Indefinitely stalled :(

Posted on March 1, 2013

2


Seven months have passed since the last update, and I’ll try to summarize what happened.

I got the Pi to work on the trike. I ported the Python code from the GTA02 very quickly and easily, and had a bit of fun soldering things to the header plug’s I/O signals. It worked out just fine.

The RasPi in its new home, connected to the power bridges via a homemade level-shifting adapter.

The RasPi in its new home, connected to the power bridges via a homemade level-shifting adapter.

I gave up waiting for NJay’s power bridge development, largely because he himself started devoting more of his free time to other projects… and if he didn’t produce a non-burning power bridge prototype in 12 months of R&D with our help twice a month, he sure wouldn’t be able to do it with his attention divided. It was a pity to “give up” so close to the end line, all that was necessary was to get the damned current limiting algorithm working and we would be able to play safely with the Trike, but life got in the way. 🙂

Nevertheless, the whole thing was a great sharing and learning experience: at least 3 persons grew their knowledge of Power Electronics applied to traction motor control, and this knowledge is now alive and well in other personal projects.

So I just bought a pair of Devantech MD03 robotics power bridges and hooked them up to the Pi, still over I²C bus. I had to build a level shifter because the Pi is 3.3V and the MD03 is 5V, and also took that chance to add a few LED lights to help in debugging the bus. That was a great idea, I get real-time feedback on the health of the bus without even having to type at the console or assemble the scope. 😉

At first everything looked just fine, and with the wheels in the air the Trike worked flawlessly at the first time! Great software. 🙂 But then I tried riding it on the floor and again it failed. This time the power bridges had no problem and didn’t burn (the advantage of buying a commercial product is that it is supposedly robust and these have a 20 Amp auto limit), but the communication bus once again failed and stalled. The problem was identified as very heavy power switching noise running from the main power bus into the digital communications bus, and this left the power bridges deaf and the Pi talking to itself. Of course, the noise is proportional to the motor load, and this is why it works just fine when not on the floor.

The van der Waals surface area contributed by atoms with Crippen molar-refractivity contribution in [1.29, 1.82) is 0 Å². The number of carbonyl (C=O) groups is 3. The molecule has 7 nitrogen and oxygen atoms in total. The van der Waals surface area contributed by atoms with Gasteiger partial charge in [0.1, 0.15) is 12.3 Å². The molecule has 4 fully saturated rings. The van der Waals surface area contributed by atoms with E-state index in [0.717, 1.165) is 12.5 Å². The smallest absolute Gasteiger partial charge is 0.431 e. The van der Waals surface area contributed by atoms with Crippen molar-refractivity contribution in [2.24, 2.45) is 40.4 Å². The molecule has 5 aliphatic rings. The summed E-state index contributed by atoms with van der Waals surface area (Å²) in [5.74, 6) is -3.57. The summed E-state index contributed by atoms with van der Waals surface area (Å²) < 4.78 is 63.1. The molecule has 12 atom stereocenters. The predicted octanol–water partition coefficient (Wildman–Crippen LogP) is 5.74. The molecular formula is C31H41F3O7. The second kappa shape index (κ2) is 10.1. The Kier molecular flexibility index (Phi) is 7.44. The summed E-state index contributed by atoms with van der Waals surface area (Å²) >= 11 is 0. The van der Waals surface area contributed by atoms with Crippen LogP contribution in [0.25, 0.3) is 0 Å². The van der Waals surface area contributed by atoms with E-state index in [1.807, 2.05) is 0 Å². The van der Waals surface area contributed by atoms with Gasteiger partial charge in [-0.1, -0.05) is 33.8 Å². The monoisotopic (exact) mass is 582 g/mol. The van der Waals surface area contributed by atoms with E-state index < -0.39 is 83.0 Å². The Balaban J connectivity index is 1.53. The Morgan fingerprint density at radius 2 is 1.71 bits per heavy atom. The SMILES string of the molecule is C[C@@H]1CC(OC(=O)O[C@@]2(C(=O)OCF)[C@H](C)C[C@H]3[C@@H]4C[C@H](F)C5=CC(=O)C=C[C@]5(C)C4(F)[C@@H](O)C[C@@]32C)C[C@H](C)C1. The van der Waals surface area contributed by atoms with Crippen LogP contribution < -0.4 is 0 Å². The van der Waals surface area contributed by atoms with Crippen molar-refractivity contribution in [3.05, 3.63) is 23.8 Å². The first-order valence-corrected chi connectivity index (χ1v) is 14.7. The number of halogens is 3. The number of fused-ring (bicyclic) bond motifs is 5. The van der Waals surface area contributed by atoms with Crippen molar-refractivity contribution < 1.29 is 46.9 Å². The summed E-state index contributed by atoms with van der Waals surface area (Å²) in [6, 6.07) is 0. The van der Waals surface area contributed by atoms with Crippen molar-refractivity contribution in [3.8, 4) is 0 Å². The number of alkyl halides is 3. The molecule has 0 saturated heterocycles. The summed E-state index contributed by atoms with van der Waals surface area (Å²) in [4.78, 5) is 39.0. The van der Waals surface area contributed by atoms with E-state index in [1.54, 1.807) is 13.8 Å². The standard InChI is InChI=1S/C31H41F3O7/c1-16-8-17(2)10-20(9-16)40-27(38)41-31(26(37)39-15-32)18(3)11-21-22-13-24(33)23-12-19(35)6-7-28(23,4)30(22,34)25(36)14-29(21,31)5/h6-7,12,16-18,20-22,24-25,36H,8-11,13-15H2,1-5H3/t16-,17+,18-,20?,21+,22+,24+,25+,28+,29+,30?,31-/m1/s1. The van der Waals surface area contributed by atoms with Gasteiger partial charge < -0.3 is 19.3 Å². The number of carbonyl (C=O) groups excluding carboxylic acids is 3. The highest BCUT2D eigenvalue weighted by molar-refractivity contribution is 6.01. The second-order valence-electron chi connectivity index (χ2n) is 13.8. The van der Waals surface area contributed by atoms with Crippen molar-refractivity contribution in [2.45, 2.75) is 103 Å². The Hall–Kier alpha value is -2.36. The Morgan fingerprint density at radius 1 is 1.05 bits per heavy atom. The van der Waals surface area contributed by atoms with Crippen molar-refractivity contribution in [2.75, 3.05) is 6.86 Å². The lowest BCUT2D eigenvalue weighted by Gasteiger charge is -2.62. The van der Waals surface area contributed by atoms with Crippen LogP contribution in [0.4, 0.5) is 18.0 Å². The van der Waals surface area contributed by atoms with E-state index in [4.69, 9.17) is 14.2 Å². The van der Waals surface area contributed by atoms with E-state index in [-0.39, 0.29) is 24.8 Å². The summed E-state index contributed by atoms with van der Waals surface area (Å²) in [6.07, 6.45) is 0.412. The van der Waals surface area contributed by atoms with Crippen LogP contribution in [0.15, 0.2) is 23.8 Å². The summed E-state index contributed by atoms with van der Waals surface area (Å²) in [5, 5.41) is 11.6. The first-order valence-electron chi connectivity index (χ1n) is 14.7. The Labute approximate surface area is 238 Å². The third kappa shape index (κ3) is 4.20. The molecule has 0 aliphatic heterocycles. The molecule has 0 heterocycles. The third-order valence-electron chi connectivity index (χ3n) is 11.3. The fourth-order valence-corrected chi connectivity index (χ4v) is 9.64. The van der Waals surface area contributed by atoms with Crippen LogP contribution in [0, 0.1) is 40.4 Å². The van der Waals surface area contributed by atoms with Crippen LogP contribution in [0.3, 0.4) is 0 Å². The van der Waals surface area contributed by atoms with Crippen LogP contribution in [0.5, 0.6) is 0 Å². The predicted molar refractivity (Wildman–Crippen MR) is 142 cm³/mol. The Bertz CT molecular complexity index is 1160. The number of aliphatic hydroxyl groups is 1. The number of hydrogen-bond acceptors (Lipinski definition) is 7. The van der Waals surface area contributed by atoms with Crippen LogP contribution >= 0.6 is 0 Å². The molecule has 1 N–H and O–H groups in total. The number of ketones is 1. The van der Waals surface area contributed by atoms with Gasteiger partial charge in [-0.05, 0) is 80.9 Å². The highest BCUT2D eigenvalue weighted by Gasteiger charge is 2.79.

So I experimented with capacitors of different sizes in different places until I got the noise under control. I eventually solved most of the problem, but guess what?… I burned the microcontroller on one of the MD03s. 😦 What an idiot. I took a cap charged at 28V from the main battery, set it on the table for a while, forgot about it, and then in the midst of my desperation to eradicate the noise from the bus, plugged it in to the 5V power supply of the bridge. Pooof. Goodbye PIC16F872, you served me well for a while.

The burned-up MD03 power bridge. It's a lot of trouble to get to the PIC... had to remove the thermal sink and the main capacitor.

The burned-up MD03 power bridge. It’s a lot of trouble to get to the PIC… had to remove the thermal sink and the main capacitor.

So then I had to make a decision: buy another MD03 for €75, or attempt to replace and reprogram the PIC… I took the latter path, de-soldered the chip, sourced a replacement, and re-soldered it. Then the problem became programming it. I had zero knowledge on how to program a PIC, but quickly found a cheap serial programmer interface and free software to do it. Unfortunately it didn’t work, and I have no way of finding out why. So I bought a ready-made serial programmer (in case my home-made one was faulty by design) and this is the current point of development.

The PIC serial programmer, yet untested, and the rebuilt board on the right side, with my quick and dirty programmer.

The PIC serial programmer, yet untested, and the rebuilt board on the right side, with my quick and dirty programmer.

I haven’t even tried programming yet with the new programmer, but something tells me success is low probability… I have to make sure the programmer is working correctly, and that the PIC is actually receiving the firmware, and that my re-soldering of the chip was complete, and that there is no other damage to the board… all this is beginning to look like too much work. I’m thinking that I should have spent those €75 and JUST GOT IT DONE!

In fact, my life has been taking many new developments lately… I’ve got a collection of new interests, and the DiffTrike has been steadily descending in my priority list. So… my friends… I don’t know what to think or do about this… but it looks like this project is indefinitely stalled for lack of manpower.

Is there anyone out there who would like to get it working? I would gladly do the project management, system architecture, and software development, if someone else would do the electronics tasks. I just don’t have the time to do it.

Meanwhile, here’s a treat for ya: my friend H0tr0d having some fun on the latest version of the Trike, with only one motor functional. Happy hacking everyone! 🙂

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